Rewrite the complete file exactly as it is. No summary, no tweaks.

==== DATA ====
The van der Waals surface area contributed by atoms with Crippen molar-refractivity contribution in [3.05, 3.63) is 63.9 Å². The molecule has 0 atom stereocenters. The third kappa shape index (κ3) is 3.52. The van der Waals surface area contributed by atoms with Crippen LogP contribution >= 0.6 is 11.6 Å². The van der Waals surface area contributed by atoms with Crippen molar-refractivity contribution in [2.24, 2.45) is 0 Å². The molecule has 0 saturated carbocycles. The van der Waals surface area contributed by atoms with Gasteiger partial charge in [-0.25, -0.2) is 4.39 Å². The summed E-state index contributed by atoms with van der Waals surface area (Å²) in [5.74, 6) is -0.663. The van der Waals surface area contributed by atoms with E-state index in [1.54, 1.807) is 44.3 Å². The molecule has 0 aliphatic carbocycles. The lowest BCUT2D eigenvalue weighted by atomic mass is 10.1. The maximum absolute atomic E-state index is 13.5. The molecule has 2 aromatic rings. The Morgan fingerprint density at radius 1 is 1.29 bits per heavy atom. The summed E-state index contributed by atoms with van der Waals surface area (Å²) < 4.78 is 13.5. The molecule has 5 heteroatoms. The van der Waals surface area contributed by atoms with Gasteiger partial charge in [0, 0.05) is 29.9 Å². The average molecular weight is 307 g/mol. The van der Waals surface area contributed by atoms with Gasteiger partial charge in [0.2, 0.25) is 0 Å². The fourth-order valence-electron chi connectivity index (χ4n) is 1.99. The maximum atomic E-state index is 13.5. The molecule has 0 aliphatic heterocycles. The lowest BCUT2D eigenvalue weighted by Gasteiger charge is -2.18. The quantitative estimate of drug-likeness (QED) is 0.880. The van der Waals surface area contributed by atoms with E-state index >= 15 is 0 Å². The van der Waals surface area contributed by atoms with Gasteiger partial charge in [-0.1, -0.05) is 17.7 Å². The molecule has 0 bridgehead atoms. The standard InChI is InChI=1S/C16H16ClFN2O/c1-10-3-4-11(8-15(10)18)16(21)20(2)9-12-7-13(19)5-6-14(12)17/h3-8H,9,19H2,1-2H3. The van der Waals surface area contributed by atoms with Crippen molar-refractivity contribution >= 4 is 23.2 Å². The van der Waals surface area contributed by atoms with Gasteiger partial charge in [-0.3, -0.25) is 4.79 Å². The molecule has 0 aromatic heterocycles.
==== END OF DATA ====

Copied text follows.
The van der Waals surface area contributed by atoms with Crippen molar-refractivity contribution in [3.05, 3.63) is 63.9 Å². The molecule has 0 atom stereocenters. The third kappa shape index (κ3) is 3.52. The van der Waals surface area contributed by atoms with Crippen LogP contribution >= 0.6 is 11.6 Å². The van der Waals surface area contributed by atoms with Crippen molar-refractivity contribution in [2.24, 2.45) is 0 Å². The molecule has 0 saturated carbocycles. The van der Waals surface area contributed by atoms with Gasteiger partial charge in [-0.25, -0.2) is 4.39 Å². The summed E-state index contributed by atoms with van der Waals surface area (Å²) in [5.74, 6) is -0.663. The van der Waals surface area contributed by atoms with E-state index in [1.54, 1.807) is 44.3 Å². The molecule has 0 aliphatic carbocycles. The lowest BCUT2D eigenvalue weighted by atomic mass is 10.1. The maximum absolute atomic E-state index is 13.5. The molecule has 2 aromatic rings. The Morgan fingerprint density at radius 1 is 1.29 bits per heavy atom. The summed E-state index contributed by atoms with van der Waals surface area (Å²) < 4.78 is 13.5. The molecule has 5 heteroatoms. The van der Waals surface area contributed by atoms with Gasteiger partial charge in [0, 0.05) is 29.9 Å². The average molecular weight is 307 g/mol. The van der Waals surface area contributed by atoms with Gasteiger partial charge in [0.2, 0.25) is 0 Å². The fourth-order valence-electron chi connectivity index (χ4n) is 1.99. The maximum atomic E-state index is 13.5. The molecule has 0 aliphatic heterocycles. The lowest BCUT2D eigenvalue weighted by Gasteiger charge is -2.18. The quantitative estimate of drug-likeness (QED) is 0.880. The van der Waals surface area contributed by atoms with E-state index >= 15 is 0 Å². The van der Waals surface area contributed by atoms with Gasteiger partial charge in [-0.1, -0.05) is 17.7 Å². The molecule has 0 bridgehead atoms. The standard InChI is InChI=1S/C16H16ClFN2O/c1-10-3-4-11(8-15(10)18)16(21)20(2)9-12-7-13(19)5-6-14(12)17/h3-8H,9,19H2,1-2H3. The van der Waals surface area contributed by atoms with Crippen molar-refractivity contribution >= 4 is 23.2 Å². The van der Waals surface area contributed by atoms with Gasteiger partial charge in [-0.3, -0.25) is 4.79 Å². The molecule has 0 aromatic heterocycles.